Hatshepsut’s body to be moved in Pharaohs’ Golden Parade




golden parade
(Screenshot FB Video/Fair use)

The mummy of one of Egypt’s most famous female pharaohs, Hatshepsut, is set to be moved in a grand parade in Cairo on 3 April organised by the Ministry of Tourism and Antiquities.

On Saturday, 22 mummies will be moved from the Egyptian Museum in Tahrir Square to a new home in Fustat’s National Museum of Egyptian Civilization. There are 18 pharaohs and four queens being transferred to their new permanent home. They will not go on display at the National Museum until two weeks after the transport.

Each mummy will have its own float with their name written in English, Arabic and ancient hieroglyph. Their journey will begin with a 21-gun salute and military music; it will also include performances from famous Egyptian actors. War chariots will also be on both sides of the road during the parade; they have been made especially for the once-in-a-lifetime event.

The parade is expected to take 40 minutes, but the entire event will be around 90 minutes long as there are events planned before and after the parade, according to the Minister of Tourism and Antiquities, Khaled El-Anani.

He said: “We want the world to see the beauty of Egypt’s civilisation, with the procession set to be dazzling, different from any other celebration, and among the most beautiful celebrations that the people of the world will see. Everything will start in the dark, then one building after another will be lit, and the lights of Tahrir Square, the lake, and the choir will be singing in the Ancient Egyptian language.”

Hatshepsut’s body is being moved alongside Ahmose Nefertari (wife of King Ahmose), Meritamun (wife of King Amenhotep I), and Queen Tiye.

Hatshepsut married her half-brother Thutmose II and co-reigned with him until his death in 1479 B.C. When he died, Hatshepsut was not yet 30-years-old. The couple only had one child together, a daughter named Neferure. Thutmose II had fathered a son – Thutmose III – by his lower wife, Isis. The young male heir was only two when his father passed, making his aunt and step-mother regent. Thutmose III co-reigned; however, historians have determined Hatshepsut was the clear principal ruler during the reign. At the time, Egyptian society was very male-dominated, and therefore, she surrounded herself with powerful civil, religious, and military personnel that would give her their support.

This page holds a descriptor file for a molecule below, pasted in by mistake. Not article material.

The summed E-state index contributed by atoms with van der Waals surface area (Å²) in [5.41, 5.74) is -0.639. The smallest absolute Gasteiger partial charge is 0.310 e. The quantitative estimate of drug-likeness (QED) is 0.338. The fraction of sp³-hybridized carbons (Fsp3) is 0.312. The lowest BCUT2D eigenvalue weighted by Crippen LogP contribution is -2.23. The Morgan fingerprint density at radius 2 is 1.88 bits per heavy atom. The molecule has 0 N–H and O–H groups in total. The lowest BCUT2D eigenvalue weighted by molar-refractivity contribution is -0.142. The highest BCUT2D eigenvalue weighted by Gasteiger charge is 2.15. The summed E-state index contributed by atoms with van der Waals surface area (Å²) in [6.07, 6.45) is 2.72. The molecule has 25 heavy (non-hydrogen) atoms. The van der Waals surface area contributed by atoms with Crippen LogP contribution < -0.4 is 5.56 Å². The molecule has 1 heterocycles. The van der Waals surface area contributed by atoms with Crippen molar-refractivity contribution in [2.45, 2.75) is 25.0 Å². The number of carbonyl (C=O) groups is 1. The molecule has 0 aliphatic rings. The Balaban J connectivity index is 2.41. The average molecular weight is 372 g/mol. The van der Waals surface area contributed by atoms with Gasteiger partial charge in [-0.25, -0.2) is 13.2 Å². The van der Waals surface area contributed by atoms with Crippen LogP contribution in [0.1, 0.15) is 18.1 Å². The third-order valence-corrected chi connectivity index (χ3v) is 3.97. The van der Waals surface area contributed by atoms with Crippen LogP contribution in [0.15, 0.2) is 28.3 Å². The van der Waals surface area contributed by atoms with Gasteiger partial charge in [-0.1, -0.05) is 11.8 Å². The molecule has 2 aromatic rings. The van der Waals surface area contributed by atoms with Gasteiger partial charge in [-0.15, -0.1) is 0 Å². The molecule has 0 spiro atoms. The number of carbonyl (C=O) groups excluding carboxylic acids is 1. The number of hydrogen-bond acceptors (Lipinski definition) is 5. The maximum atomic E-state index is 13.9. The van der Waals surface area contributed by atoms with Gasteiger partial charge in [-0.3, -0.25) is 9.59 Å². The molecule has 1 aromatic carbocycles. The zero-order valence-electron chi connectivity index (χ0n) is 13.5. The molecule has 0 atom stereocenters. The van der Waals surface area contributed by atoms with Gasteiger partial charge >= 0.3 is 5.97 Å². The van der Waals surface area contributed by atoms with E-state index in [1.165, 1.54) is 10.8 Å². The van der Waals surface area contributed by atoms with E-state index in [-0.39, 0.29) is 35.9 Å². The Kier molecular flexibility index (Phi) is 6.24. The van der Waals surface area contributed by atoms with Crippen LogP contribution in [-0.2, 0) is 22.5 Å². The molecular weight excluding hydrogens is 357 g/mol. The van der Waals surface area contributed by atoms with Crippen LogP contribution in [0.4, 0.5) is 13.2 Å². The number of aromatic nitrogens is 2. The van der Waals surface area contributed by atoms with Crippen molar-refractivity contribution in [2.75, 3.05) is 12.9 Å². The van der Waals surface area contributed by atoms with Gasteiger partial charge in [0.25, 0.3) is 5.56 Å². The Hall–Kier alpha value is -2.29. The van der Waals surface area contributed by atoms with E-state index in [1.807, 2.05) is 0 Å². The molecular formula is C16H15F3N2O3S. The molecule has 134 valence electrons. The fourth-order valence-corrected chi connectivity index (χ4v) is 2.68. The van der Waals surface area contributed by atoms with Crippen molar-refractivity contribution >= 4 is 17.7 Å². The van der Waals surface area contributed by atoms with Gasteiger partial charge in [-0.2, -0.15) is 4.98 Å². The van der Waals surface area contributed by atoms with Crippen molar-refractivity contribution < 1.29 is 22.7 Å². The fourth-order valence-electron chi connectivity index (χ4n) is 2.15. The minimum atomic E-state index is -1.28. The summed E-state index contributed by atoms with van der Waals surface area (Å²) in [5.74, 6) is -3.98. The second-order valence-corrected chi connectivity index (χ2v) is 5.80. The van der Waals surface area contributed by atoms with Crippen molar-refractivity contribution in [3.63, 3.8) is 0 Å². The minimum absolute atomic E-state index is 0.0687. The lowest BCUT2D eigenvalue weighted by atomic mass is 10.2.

The mummies all date back to the 17th, 18th, 19th, and 20th dynasty and will also include the bodies of Ramses II, Ramses V, Seqenenre and Thutmose III.

The Pharoahs’ Golden Parade will begin in the morning at 8 am local time and be streamed live on Facebook.






About Brittani Barger 89 Articles
My name is Brittani, and I am from Tennessee, USA. I have a B.A. in Political Science and History from the University of Tennessee: Knoxville, and I’m currently pursuing my master’s degree at Northeastern University. I’ve been passionate about history since I was a child. My favorite areas to study and research are World War II through the Cold War, as well as studying the ancient Romans and Egyptians. Aside from pursuing my passion for writing about history, I am the Deputy Editor for Royal Central. I am also an avid reader who believes you can never stop learning! On any weekend in the fall, you can find me watching college football (American football) and cheering on my Tennessee Volunteers! You can contact me on Twitter @brittani_91 .

Be the first to comment

Leave a Reply

Your email address will not be published.


*


This site uses Akismet to reduce spam. Learn how your comment data is processed.